SOC 1500 Study Guide - Final Guide: Natural Surveillance, Dysfunctional Family, Gang

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Crime and Criminal Justice Textbook Chapter Notes
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Chapter 1: Crime, Fear, and Risk page #1-31:
Introduction:
While several different definitions of crime can be identified in the research literature, it would
be fair to say that the majority of these conceptualizations can be captured under one of the
two broadly based approaches: the objective-legalistic position or the social-reaction
perspective
Shows the way crime is represented by the mass media, and the impact that the media has
on public perceptions about crime is described
Concept of moral panic is introduced and research that uses this idea to highlight the role that
the media play in constructing, setting parameters, and representing crime in society
The Objective-Legalist Approach:
Objective-legalist perspective defines crime as “something that is against the law” factual
and precise understanding of crime
Views crime as a violation of legal statuses, where criminality is limited to its legal
construction
Study of crime should be restricted to what is contained in the Criminal Code of Canada
From this perspective, the proper focus of criminology / goal of criminologists is the analysis
of the “rule-breakers” in society
Primary question “what are the causes of criminal behaviour” goal is a quest to
understand why people break the law
Several theories are informed by this approach biological, psychological, and sociological
explanations of offending
Cesare Lombroso biological determinist
o Studied inmate populations and argued that these individuals are biologically
inferior to those from the non-criminological population
Psychological theories focused on searching for the causes of crime by examining individual
pathology and personality defects
o Cleckley’s work exemplifies the perspective where serious criminals (serial
killers) were thought to lack the ability to feel shame or guilt
o Gottfredson and Hirschi suggest that crime is based on a social consensus and
that those who break the law do so because they lack self-control
Law is regarded as the proper guideline in differentiating acceptable from illegal behaviour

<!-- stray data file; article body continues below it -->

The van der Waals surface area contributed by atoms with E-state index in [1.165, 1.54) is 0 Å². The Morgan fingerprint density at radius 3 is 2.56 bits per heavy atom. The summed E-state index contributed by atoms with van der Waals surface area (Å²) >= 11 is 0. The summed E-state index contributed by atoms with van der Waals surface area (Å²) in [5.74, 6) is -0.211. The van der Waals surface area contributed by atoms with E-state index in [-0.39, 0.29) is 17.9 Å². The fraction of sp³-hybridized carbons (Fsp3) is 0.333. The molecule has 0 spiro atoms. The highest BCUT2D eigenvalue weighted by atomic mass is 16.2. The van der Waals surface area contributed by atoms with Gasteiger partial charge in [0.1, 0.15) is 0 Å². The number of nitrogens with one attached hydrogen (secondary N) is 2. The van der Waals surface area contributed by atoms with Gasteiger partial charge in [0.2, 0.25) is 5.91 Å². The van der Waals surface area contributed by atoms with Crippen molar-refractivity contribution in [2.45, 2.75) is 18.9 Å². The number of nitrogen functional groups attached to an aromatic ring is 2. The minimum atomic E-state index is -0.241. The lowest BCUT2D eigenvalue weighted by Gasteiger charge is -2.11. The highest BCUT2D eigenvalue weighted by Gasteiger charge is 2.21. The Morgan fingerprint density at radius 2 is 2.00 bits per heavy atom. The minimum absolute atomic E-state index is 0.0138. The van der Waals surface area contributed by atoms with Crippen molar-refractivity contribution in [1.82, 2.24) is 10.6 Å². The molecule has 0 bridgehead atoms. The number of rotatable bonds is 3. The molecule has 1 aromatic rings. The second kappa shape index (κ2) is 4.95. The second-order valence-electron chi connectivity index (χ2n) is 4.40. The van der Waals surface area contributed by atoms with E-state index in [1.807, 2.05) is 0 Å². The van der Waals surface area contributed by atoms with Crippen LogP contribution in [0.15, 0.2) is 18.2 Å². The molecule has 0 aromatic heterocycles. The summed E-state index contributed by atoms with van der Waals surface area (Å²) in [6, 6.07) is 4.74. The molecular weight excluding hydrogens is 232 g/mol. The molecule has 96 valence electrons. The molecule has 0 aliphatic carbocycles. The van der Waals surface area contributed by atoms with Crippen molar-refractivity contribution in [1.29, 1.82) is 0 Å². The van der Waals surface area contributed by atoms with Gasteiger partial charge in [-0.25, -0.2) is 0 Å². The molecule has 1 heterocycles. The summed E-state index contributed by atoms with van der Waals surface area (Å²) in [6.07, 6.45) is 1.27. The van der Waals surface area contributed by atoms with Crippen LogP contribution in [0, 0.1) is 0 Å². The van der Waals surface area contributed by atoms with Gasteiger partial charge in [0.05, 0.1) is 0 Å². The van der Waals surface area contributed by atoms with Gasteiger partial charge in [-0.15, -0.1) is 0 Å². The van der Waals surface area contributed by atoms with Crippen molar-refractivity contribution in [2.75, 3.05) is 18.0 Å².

Crime and crime control are considered to be objective phenomena
Canada’s criminal justice system is very much modeled on this objective-legalist approach
3 types of law:
1. Administrative law form of public law that governs the relationships between individuals
ad the state by regulating the activities of organizations dealing with matters such as
unemployment insurance, labour relations, and landlord and tenant relations
2. Civil law relates to arrangements between individuals, such as property disputes, wills
and contracts
3. Criminal law purpose is “to punish certain acts that have been declared to be threats to
the established social order” Boyd
Criminal Code violations generally fall into three different categories:
1. Crime against the person homicide and sexual assault
2. Property crime theft over $5000 and breaking and entering
3. Offences that are considered wrong even if there is no obvious victim pimping and
using illegal drugs
To be found guilty of most criminal offences in Canada, an individual must have committed
an “evil” act (actus reus) and have an “evil” mind (mens rea) doing the offence and meaning
to commit the offence
Crime is what is defined by legal statutes and the purpose of criminology is to find out what
causes crime so that policy-makers can implement the initiatives required to combat this
social problem
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Crime and Criminal Justice Textbook Chapter Notes
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Crime and Social Reaction:
Labeling theory considers that being identified as an outsider, or social deviant, can cause
a person to start thinking about him or herself as a “bad person,” which cal lead to the
formation of a deviant persona. Unlike most other criminological theories that assume the
crime leads to social control (labeling), the line of causal relationship is reversed: social
control (labeling) leads to crime
Labeling theorist Howard Becker argues that social groups create deviance by making the
rules whose infraction constitutes deviance and then by applying those rules to particular
people to label them as outsiders
The label is the social reaction to deviancy
If society does not create the criminal label, then there is no criminal act; crime and deviance
are considered to be social constructs
A methodological approach application involves looking at how social phenomena are
produced, institutionalized, and put into practice (also called social constructionism)
Crime is understood as a function of the claims made by individuals or groups who seek to
turn a set of conditions into a social problem
Social-Reaction the meaning of crime varies across social and cultural contexts.
Behaviour considered criminal in one society may be acceptable to people in a different
society
Attention on why certain behaviours are labeled as criminal or deviant investigated the
processes by which laws are created or reformed
Conflict criminologists or critical criminologists who operate under the assumption that society
is in a contract state of divergence, argue that laws come into being within the context of
social conflict
o Their focus is on the entire law-making process
Moral regulation the social regulation of behaviour is not based on consensus but is
mediated by a complex system of social institutions that reward and punish people, thus